BASTARD GRAVE (EN)
– Hello and, first of all, thanks for taking your time to answer to our questions. Your new album is about to come out, how are you feeling about it?
Thank you yourself! Feeling really good, although I hate listening to stuff I play on. It’s great that it’s out so we can get out and do shows and we already started writing on the next album. We just want to keep pushing forward.
– You are just a straight-forward, no-frills (old school sounding) Death Metal band, not seeking for innovation or experiments. What are the goals and aims when you first form a band like this?
I don’t think we anticipated that we would ever make a record when we started out. We where just incompetent musicians trying to figure out how to play metal instead of punk. Goals keep changing for each one of us. Andreas told me a while ago that he just wants to try to write the ultimate riff and hang out with his kids. I just want to get better at drumming. The rest of the band really likes playing live and all that – touring, partying, you know, rocknroll.
– How and what were the first steps the band took until you got signed by Pulverised Records?
I think Andreas posted some demo tracks online, pulverised found them and asked if we wanted to make a record. Which is crazy because when does that ever happen nowadays? It felt like a joke.
– Your sophomore album is «Diorama of Human Suffering». How could you say has the evolution been since your debut came out?
I don’t know. Speaking for myself now. I the beginning I think we were consciously writing songs that was supposed to sound like old school Swedish death. We were using hm-2s and they are so significant for that sound it’s like everything you play sounds like dismember. Andreas and Daniel don’t really use the hm-2s anymore, it’s a wider field now, it easy to get heavier and more drugged out sounds without them. But we still play our old material, it’s harder to play the buzzsaw parts without the extreme compression from the pedals. We also tune lower now. But that is not my problem haha.
– I find the new record a little bit more diverse, it has a stronger AUTOPSY vibe to me. Are they an influence to you? Also, what are some of your main musical and non-musical influences?
We all consume a lot of music in so many genres so you would get very different answers from each of one of us. Yes we have been listening to Autopsy a lot but that was more before. I listen to Sonne Adam a lot, I love the drummers heavy Melvin’s influence on the drums. But as for namedropping goes, we live close to Copenhagen and it is really cool and inspiring to be able to take part in that scene. There is a lot really cool people that play in really good bands like undergang, taphos and hyperdontia and more. Also Vastum and Necrot from Oakland is pretty amazing.
– Is there a specific reason for this variety? Has the songwriting been more of a collaborative effort perhaps?
No not at all. Andreas writes all the music. Since the first album Rille moved to Gothenburg which makes weekly practices kind of impossible. So Andreas and Daniel writes lyrics now too. Me and Andreas have this other band where all the members writes music and is very all over the place. So when we started Bastard Grave we really wanted to have one songwriter so we could have consistency. That idea is still intact but we still evolve. The next album is going to be different from this one, I hope.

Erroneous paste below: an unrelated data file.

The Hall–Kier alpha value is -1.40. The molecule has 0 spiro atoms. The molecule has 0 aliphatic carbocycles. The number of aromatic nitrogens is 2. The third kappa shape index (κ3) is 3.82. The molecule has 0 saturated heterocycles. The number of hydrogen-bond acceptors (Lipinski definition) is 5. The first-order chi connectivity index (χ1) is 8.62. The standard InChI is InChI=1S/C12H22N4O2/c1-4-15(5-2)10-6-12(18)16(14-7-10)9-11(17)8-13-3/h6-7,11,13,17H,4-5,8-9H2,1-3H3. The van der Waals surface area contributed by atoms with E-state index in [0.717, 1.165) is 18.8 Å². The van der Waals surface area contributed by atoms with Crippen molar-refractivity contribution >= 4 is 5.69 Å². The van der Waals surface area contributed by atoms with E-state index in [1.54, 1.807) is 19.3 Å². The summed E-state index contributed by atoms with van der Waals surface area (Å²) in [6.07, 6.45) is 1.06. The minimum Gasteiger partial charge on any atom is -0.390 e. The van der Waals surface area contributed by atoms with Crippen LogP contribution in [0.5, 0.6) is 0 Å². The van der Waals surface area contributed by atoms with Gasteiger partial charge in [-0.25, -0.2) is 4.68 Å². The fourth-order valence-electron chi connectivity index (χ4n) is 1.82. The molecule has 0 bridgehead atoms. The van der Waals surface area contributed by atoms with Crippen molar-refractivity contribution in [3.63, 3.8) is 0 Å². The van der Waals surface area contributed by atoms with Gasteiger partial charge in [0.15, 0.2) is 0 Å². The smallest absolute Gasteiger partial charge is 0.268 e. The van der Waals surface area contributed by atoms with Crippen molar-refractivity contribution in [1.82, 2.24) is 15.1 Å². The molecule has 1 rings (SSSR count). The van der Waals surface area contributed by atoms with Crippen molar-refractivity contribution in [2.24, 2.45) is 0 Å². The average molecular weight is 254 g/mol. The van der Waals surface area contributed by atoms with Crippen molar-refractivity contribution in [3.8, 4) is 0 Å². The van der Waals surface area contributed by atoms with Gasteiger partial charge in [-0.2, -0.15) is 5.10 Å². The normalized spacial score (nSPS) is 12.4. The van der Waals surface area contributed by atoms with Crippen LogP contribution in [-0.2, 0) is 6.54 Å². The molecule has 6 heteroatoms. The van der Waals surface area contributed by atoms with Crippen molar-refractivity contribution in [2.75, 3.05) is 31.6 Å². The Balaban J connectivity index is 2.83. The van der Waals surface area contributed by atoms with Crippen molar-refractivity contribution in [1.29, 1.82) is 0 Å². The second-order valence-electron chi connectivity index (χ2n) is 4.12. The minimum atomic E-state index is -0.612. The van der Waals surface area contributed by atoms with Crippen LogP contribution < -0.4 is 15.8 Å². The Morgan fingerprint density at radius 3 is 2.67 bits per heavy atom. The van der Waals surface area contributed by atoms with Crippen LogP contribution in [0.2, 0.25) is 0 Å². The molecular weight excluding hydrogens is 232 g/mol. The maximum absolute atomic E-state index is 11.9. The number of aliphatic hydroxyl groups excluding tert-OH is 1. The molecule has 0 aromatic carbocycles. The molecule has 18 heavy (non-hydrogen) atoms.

– This being said, did you have clear what kind of sound did you want for this opus? How did you work on this aspect of the album?
Yes very. We wanted the dirtiest murkiest anus sounding soundscape, but Ulf is too good so we ended up halfway which in hindsight is perfect.
– The sound is really dirty and thick. How did you record the album?
We recorded live in a really cool studio that Ulf works in. And then the usual bs to make it heavier, cheating with the bass drum, guitar dubs etc. Nothing out of the ordinary. I think it’s just the songs that are heavy.
– All this about «Diorama of Human Suffering» being said; how could you describe it in just 3 words?
Brutal Pete Rules
– You have always been to make like an old school Swedish Death Metal band mixed with BLT THROWER. I can feel the BT vibe in that Punky way of doing Metal but, how could you describe BASTARD GRAVE?
If we were better musicians we wouldn’t sound as punk.
– In fact you come from the Punk scene. How does it feel to be embraced and be part (kind of) of a different «scene»?
People is generally really cool and im not sure if there is a big difference. Metal heads and punks usually hang out at the same places, usually a place that has loud music and beer. I was listening to metal before I started listening to punk, which i think is true for many people. From my generation at least. We are for the most part still doing stuff in a DIY-context so it’s pretty much the same as before.
– One of the down sides of today’s Metal scene to me is this fascist uprising we’re experiencing and not a lot of bands make a stand against that. Coming from a politically committed scene, what are your thoughts on this? Is it important to BASTARD GRAVE to position themselves in this issue?
A couple of years ago a record label showed some interest in us and when we checked out their rooster they had this mix of death metal oi punk and white supremacy thing going on. We were laughing at it at the time. But it’s not fucking funny. Last time we saw Entombed they opened the show by saying “We are Entombed and we play anti-fascist death metal” which gave me an erection. Fascism and moralistic superiority is the exact opposite of death metal. Just fascists are too stupid to read the lyrics.
– That’s all from our side, thank you once more for answering to our interview. If you’d like to add some final words; feel free to do it.
Thanks for writing about us! I’ll end with an Oscar Wilde quote – “I am so clever that sometimes I don’t understand a single word of what I am saying.” Peace